A crucible for some of today’s most dynamic faith leaders, has played its final praise song. It leaves a strong legacy
Published by The Times.
Every summer for the past 27 years hordes of teenagers have squeezed inside huge circus tents at showgrounds across Britain. In Somerset, Peterborough, Stafford and Kinross they have come in their tens of thousands, not to marvel at acrobatics or knife-throwing, but to worship God. In 2019 more than 30,000 young people took part in this extravaganza of exuberant faith: Soul Survivor.
It grew rapidly throughout the 1990s to become the largest youth event in the British church. By the early 2000s it had become a three-week multi-site event and spawned its own overseas aid agency and a megachurch in Watford, Hertfordshire. The formula was deceptively simple: gather about 10,000 teenagers in a field for five days to camp, play sport and make friends. Then, in the morning and evening, squeeze as many as possible into the big-top tent for a two to three-hour event of live worship music, preaching and “ministry time”, moments where young people are encouraged to pray for an encounter with the Holy Spirit, to speak to them and even heal them.
Despite its continuing success, Mike Pilavachi, the youth leader and now vicar who has run Soul Survivor since the beginning, has unanimously agreed with his team that it is time to draw the curtain. “This will sound corny: we really believe God spoke to us about stopping, and that makes it very easy,” he said.
Although the Soul Survivor movement is no more, its legacy remains. The festival has left a deep imprint on British Christianity. It has set the agenda, won hearts and minds, and created a new generation of believers infused with the movement’s distinctive DNA.
First and foremost, Soul Survivor has been the place where an astonishing number of teenagers have become Christians. Those who attended the festival were a mixture of children from churchgoing families and those with no faith background. After each summer the organisers publicised the total number who have become Christians: this year it was 2,100 out of 32,500 festivalgoers. In the past decade more than 15,000 teenagers have become Christians during Soul Survivor events, the organisation claims.
Another way the festival has left its mark is among those who were already believers. Each year Soul Survivor put on seminars encouraging young people to consider becoming church pastors and vicars. The Bishop of Kensington, the Right Rev Graham Tomlin, said Soul Survivor had produced an “awful lot” of vicars, particularly among those leading the Church of England’s new crop of “church plants”, brand-new congregations aimed at reaching those who have given up on the established church. “There were very few other Anglican groups reaching people of that age range on that sort of scale,” he said.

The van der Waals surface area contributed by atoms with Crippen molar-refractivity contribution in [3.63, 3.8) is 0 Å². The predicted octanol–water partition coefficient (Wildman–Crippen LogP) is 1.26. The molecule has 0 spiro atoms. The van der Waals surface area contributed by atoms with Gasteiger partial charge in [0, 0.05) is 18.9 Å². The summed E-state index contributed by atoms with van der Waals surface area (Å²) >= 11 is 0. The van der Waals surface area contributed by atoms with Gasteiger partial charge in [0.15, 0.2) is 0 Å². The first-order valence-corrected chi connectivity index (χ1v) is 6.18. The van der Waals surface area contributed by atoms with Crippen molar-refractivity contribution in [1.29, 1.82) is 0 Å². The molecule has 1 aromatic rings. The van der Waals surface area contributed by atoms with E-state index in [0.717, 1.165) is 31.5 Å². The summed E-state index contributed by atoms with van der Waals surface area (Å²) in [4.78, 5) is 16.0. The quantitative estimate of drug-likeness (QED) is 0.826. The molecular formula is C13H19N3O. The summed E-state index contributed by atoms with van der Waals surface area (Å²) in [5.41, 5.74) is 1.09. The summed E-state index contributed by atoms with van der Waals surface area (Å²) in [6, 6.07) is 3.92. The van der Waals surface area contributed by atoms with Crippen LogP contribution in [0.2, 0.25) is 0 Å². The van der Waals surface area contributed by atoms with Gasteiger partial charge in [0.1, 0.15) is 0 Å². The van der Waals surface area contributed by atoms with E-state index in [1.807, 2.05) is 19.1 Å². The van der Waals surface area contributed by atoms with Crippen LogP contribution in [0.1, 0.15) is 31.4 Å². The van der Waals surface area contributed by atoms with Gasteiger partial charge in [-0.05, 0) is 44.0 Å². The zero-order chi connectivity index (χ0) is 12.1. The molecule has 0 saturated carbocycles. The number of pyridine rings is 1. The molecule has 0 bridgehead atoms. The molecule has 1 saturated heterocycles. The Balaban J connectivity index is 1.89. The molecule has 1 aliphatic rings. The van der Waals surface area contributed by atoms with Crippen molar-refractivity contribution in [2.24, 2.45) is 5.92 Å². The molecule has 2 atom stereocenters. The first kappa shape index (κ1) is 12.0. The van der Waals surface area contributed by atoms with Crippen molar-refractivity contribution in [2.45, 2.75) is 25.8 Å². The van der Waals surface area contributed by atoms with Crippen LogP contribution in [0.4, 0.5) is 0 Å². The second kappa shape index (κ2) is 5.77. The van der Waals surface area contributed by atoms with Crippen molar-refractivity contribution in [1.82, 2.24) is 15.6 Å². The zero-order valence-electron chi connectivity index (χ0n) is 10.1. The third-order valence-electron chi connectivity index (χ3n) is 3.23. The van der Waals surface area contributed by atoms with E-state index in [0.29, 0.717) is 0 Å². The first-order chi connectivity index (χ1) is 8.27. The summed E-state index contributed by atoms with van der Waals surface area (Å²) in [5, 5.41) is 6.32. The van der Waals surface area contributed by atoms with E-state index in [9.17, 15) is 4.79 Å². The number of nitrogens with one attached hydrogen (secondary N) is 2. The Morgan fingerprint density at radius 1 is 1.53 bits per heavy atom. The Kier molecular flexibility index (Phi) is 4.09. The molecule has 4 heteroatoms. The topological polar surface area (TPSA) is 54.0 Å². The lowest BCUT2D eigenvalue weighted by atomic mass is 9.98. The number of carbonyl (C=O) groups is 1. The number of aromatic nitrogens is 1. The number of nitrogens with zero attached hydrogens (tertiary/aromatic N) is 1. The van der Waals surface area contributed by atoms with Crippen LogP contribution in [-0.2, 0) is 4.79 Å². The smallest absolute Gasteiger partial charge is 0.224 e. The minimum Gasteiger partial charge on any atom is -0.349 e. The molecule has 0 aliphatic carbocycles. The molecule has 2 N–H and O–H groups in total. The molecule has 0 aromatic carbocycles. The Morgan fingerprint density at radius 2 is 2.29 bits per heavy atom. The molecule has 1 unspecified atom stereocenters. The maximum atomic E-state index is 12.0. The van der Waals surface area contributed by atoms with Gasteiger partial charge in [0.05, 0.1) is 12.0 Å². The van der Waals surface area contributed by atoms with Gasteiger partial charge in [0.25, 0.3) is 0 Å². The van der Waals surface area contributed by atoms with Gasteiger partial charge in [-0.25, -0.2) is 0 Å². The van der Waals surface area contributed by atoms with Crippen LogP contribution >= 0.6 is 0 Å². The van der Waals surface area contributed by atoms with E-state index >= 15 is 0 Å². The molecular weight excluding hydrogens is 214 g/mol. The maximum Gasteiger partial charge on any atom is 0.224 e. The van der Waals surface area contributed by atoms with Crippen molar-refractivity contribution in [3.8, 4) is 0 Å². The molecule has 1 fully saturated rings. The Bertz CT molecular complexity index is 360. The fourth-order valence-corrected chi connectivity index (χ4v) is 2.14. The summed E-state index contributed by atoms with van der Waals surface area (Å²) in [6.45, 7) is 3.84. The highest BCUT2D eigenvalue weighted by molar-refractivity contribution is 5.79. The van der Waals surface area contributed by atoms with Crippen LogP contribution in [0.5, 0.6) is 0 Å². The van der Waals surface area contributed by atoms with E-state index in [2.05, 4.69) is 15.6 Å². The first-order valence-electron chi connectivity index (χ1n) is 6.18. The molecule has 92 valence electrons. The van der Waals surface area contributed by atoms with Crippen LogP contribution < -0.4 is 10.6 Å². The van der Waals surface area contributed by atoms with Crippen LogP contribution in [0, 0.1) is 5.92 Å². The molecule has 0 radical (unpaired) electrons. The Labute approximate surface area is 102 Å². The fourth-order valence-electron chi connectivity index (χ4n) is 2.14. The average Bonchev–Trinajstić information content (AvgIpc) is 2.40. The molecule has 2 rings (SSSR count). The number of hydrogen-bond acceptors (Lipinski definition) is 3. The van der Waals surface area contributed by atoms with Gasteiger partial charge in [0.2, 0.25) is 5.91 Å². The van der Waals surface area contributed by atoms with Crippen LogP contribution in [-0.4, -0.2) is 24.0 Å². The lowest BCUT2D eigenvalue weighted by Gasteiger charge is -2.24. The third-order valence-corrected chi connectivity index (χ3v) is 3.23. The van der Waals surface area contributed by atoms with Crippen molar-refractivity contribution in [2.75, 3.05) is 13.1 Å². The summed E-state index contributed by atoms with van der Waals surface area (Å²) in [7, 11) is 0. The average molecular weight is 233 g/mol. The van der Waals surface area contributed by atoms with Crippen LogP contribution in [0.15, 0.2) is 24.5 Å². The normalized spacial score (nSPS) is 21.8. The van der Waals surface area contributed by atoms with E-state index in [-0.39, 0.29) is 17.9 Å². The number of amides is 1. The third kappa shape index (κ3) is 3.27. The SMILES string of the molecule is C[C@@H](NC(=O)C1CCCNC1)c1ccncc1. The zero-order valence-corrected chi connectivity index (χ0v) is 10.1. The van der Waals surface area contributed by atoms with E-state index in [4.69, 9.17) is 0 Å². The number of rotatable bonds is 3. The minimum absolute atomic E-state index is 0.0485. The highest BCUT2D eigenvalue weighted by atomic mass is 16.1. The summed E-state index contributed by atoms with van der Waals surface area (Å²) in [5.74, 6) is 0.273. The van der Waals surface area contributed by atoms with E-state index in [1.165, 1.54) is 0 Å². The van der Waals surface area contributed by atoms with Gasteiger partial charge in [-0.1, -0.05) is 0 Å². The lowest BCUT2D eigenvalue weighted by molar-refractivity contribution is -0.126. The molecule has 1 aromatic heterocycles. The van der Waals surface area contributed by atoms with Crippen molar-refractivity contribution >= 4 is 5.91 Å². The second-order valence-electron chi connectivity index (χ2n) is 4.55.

One church planter in Preston, Sam Haigh, said that without Soul Survivor’s encouragement when he was a new convert aged 18, he would never have led a £1.5 million project to revitalise the Lancashire town. He previously worked at the evangelical megachurch Holy Trinity Brompton in central London and said that almost every member of that clergy team said Soul Survivor had been instrumental in their journey to faith and church leadership. “When the history books are written Soul Survivor will leave a legacy which can’t really be matched. It’s huge.”
A foundational part of the festival’s ethos was passionate, contemporary worship music. The morning and evening meetings in the big top featured up to an hour of guitar-led praise music, with spotlights, dry ice and soulful, emotional lyrics.
As well as inspiring a generation of Christians to abandon their traditional hymn books, Soul Survivor also launched the careers of many of the biggest Christian songwriters of the past two decades. Tim Hughes, who along with fellow Soul Survivor alumnus Matt Redman has dominated the worship music scene since the late 1990s, got his start when Pilavachi asked him to lead the big top celebrations aged 20 in 1997. He also encouraged the shy Hughes, who is now a vicar and leads a thriving church plant in Birmingham, to begin writing his own songs. Soul Survivor’s tracks were quickly picked up by teenagers attending the festival and then spread throughout their home churches.
Soul Survivor embodied the Pentecostal-charismatic tradition in evangelical Christianity, which combines the traditional emphasis on orthodox belief and the Bible with a radical openness to the miraculous empowerment of the Holy Spirit. Marked by faith-healings and speaking in tongues, Pilavachi calls it “naturally supernatural”, but in 1993 it was a tiny niche of the British church. Yet over 27 years Soul Survivor has taken this fringe movement and introduced it to hundreds of thousands of young Christians.
As this generation have grown up, they have made it mainstream. Even those churches that never sent their young people to the festival have imbibed its intoxicating cocktail through the songs of Hughes and others. “That sense that God speaks, is active, heals, shows up in power — it’s very much part of our DNA now,” Haigh reflected.
Bishop Tomlin said the festival had undoubtedly “made the Church of England a better place to be”. So if tomorrow you visit a Sunday service and see guitars rather than organs, a surprising number of under-40s, and maybe even some speaking in tongues, you might just have Soul Survivor to thank. Even though the movement has drawn to a close, the church it has reshaped is set to continue in this new pattern for many years to come.